my boss, um..."resigned." overnight, apparently.

and, i swear, i never told anyone here about the i shot the sheriff incident.

so, it's been crazy here today. what does that mean for you? no halloween story, that's what. at least not today.

so, today's lame post is in keeping with the spirit of a line from my favorite scene from lost in translation.

charlotte: "i tried to write but i hate everything i write. i tried taking pictures, but they were so mediocre. i guess every girl goes through a photography phase. you know, like horses. taking pictures of your feet."

taking pictures of your feet?! man. that's funny.
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do not attempt to adjust your monitor
it's supposed to evoke a scary-blair-witch sort of ambience.

it's seasonal. for halloween. see how it says "boo"?

would it make it easier to live with if i promised a halloween story for tuesday? see, i'd promise a halloween story for monday, but, you know, i have a three-day weekend to deal with. poor me.

a seasonal logo. man...i'm just a step away from novelty sweaters and little light-up bat earrings.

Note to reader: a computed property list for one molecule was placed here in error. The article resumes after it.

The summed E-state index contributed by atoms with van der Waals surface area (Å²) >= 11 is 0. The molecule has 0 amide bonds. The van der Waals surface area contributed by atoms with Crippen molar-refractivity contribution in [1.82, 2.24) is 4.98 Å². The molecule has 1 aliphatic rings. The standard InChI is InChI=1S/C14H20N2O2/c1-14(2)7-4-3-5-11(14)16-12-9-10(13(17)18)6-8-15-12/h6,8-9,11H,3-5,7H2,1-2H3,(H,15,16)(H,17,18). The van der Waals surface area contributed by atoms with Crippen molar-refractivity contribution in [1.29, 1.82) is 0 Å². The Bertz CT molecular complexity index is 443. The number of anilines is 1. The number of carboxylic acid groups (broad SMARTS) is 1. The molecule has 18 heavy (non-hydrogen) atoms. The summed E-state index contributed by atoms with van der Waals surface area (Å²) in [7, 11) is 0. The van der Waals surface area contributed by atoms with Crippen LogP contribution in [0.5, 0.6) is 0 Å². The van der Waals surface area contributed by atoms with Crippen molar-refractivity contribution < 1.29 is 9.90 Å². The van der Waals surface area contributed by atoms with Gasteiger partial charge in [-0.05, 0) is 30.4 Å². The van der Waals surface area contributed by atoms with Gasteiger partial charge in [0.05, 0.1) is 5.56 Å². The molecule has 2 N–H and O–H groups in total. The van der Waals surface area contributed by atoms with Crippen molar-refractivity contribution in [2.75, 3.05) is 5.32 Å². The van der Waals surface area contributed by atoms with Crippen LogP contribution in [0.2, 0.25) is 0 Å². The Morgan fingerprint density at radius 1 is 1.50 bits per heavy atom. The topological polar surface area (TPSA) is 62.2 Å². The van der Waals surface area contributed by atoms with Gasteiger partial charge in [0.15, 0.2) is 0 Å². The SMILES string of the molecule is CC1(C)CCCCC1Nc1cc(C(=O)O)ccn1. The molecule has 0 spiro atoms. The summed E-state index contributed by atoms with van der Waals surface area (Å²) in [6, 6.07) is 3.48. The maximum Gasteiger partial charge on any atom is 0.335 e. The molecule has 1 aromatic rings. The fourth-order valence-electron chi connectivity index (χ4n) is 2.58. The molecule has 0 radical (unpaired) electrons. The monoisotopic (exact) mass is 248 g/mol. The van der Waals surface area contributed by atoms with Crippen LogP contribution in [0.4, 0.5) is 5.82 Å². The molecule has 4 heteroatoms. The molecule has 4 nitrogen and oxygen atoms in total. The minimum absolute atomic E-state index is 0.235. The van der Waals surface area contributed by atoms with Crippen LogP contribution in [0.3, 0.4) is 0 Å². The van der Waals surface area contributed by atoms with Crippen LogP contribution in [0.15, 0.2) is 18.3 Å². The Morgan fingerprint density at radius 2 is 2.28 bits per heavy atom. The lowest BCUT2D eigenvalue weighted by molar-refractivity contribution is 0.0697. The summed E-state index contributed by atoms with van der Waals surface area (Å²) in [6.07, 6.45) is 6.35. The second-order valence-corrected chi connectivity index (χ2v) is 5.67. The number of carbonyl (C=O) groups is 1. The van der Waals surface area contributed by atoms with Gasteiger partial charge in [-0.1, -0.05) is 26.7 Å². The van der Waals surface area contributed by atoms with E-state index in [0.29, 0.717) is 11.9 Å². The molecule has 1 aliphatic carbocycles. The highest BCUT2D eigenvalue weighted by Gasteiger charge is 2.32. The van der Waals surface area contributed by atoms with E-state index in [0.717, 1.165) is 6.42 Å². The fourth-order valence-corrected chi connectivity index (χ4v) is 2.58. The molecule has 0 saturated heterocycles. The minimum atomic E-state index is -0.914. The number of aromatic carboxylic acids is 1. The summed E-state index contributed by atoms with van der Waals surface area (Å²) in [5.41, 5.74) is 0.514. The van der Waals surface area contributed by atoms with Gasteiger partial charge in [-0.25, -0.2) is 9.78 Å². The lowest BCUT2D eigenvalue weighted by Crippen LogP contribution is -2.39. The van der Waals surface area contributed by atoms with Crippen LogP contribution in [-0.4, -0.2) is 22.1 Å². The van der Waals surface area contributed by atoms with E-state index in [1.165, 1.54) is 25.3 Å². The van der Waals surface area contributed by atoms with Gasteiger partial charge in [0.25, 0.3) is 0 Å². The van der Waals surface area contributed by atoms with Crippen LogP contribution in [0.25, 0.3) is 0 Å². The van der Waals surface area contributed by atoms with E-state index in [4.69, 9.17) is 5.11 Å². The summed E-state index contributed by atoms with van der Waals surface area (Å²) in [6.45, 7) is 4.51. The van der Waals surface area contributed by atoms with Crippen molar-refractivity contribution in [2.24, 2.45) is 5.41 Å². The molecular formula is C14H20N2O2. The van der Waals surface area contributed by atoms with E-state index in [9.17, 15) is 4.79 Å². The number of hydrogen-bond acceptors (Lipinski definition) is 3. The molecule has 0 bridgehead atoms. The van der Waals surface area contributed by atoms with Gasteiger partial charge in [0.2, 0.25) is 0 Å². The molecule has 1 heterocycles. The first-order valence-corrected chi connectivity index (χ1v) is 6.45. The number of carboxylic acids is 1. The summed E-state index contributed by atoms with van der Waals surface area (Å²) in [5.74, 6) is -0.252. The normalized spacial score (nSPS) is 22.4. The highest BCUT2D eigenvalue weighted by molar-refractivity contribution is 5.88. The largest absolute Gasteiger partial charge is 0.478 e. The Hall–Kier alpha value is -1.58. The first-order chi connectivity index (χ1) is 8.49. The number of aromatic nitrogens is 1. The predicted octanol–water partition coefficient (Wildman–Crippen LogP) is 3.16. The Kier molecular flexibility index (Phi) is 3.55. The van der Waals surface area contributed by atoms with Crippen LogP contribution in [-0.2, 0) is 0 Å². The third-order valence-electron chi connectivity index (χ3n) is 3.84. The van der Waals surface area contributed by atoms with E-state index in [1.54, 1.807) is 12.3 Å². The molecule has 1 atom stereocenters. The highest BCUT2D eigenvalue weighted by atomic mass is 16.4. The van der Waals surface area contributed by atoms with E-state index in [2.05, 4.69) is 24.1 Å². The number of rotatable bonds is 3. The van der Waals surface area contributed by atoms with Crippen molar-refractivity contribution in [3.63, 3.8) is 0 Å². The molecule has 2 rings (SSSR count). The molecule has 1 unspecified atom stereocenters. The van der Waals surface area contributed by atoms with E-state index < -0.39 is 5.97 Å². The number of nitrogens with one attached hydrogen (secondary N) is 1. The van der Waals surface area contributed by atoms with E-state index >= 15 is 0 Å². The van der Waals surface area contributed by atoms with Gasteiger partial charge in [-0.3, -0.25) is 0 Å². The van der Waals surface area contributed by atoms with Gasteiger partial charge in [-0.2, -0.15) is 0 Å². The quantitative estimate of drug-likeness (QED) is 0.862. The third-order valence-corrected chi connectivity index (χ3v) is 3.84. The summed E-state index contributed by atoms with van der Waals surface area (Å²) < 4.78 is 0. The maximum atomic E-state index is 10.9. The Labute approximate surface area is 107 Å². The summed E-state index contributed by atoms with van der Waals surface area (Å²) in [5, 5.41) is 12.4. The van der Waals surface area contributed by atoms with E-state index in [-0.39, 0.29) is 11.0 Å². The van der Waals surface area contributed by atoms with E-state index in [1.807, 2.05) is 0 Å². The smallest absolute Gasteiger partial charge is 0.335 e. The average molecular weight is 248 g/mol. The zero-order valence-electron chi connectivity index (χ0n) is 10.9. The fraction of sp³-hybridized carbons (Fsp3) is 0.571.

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heh heh...he said "snatch"
growing up in west virginia, i became pretty accustomed to relatively low production values on our local newscasts.

these were not anchors who were one step away from breaking on to the network scene. although, matt lauer was a reporter at one of our local stations, i believe. not that he would admit it.

and the stories were often stretching the definition of "news" pretty far.

i remember watching the local news one evening when the "big" story was a local pumpkin festival. the reporter on the scene was doing his best to hype up the festival, standing there holding a heaping plate of funnel cakes while mullet-wearing kids with dirty faces waved madly in the background.

"so, come on down to the milton pumpkin festival! it's a great time, tom!"

so, we go back to tom, smiling there behind the anchor desk, and he says, "that's bob aaron down at the milton pumpkin festival, which runs through this weekend."

and we fade to black, going to commercial.

but the commercial isn't ready to go. and the mike is still on. but, of course, tom doesn't know that. so, we hear tom, in one of those contrived announcer-type voices say:

"like anybody gives a flying fuck."

that was the kind of excellent entertainment you get with local small-town newscasts. you just don't get that kind of fun with the network guys. i mean, when was the last time you heard peter jennings say "flying fuck"?

so, although i expected to hear random stuff like that from my local newscasts back in west virginia, i sort of thought things would be more professional over here in dc. and, for the most part, they are. on a typical evening, i hear teaser spots for the eleven o'clock newscasts like:

"israel takes action against syria...join us at eleven."